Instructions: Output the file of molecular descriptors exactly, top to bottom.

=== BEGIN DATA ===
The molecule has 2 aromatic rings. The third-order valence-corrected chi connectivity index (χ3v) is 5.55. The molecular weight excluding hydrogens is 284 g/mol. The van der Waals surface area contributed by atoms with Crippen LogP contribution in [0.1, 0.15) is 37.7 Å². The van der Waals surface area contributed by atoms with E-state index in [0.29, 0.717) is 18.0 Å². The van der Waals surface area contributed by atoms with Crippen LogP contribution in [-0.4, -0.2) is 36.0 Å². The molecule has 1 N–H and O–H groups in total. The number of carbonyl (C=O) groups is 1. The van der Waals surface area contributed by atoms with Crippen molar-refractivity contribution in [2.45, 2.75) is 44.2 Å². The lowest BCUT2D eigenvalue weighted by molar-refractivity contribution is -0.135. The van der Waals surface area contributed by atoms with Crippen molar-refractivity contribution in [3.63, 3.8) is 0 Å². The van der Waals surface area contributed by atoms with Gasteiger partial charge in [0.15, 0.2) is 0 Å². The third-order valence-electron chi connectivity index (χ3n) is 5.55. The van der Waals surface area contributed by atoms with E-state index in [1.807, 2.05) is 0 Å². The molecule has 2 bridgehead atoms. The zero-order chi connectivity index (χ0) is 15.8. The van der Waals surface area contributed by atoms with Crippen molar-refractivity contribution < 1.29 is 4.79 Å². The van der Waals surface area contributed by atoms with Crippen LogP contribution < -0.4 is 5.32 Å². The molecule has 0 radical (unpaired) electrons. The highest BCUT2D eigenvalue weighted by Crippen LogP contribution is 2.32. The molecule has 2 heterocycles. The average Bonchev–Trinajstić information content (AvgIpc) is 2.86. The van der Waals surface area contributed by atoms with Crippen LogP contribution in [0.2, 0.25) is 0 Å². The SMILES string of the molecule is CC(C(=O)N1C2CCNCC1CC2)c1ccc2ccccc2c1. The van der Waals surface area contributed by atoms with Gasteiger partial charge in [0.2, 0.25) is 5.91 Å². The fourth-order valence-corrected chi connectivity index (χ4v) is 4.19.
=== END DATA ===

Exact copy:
The molecule has 2 aromatic rings. The third-order valence-corrected chi connectivity index (χ3v) is 5.55. The molecular weight excluding hydrogens is 284 g/mol. The van der Waals surface area contributed by atoms with Crippen LogP contribution in [0.1, 0.15) is 37.7 Å². The van der Waals surface area contributed by atoms with E-state index in [0.29, 0.717) is 18.0 Å². The van der Waals surface area contributed by atoms with Crippen LogP contribution in [-0.4, -0.2) is 36.0 Å². The molecule has 1 N–H and O–H groups in total. The number of carbonyl (C=O) groups is 1. The van der Waals surface area contributed by atoms with Crippen molar-refractivity contribution in [2.45, 2.75) is 44.2 Å². The lowest BCUT2D eigenvalue weighted by molar-refractivity contribution is -0.135. The van der Waals surface area contributed by atoms with Crippen molar-refractivity contribution in [3.63, 3.8) is 0 Å². The van der Waals surface area contributed by atoms with Gasteiger partial charge in [0.15, 0.2) is 0 Å². The third-order valence-electron chi connectivity index (χ3n) is 5.55. The van der Waals surface area contributed by atoms with E-state index in [1.807, 2.05) is 0 Å². The molecule has 2 bridgehead atoms. The zero-order chi connectivity index (χ0) is 15.8. The van der Waals surface area contributed by atoms with Crippen molar-refractivity contribution < 1.29 is 4.79 Å². The van der Waals surface area contributed by atoms with Crippen LogP contribution < -0.4 is 5.32 Å². The molecule has 0 radical (unpaired) electrons. The highest BCUT2D eigenvalue weighted by Crippen LogP contribution is 2.32. The molecule has 2 heterocycles. The average Bonchev–Trinajstić information content (AvgIpc) is 2.86. The van der Waals surface area contributed by atoms with Crippen LogP contribution in [0.2, 0.25) is 0 Å². The SMILES string of the molecule is CC(C(=O)N1C2CCNCC1CC2)c1ccc2ccccc2c1. The van der Waals surface area contributed by atoms with Gasteiger partial charge in [0.2, 0.25) is 5.91 Å². The fourth-order valence-corrected chi connectivity index (χ4v) is 4.19.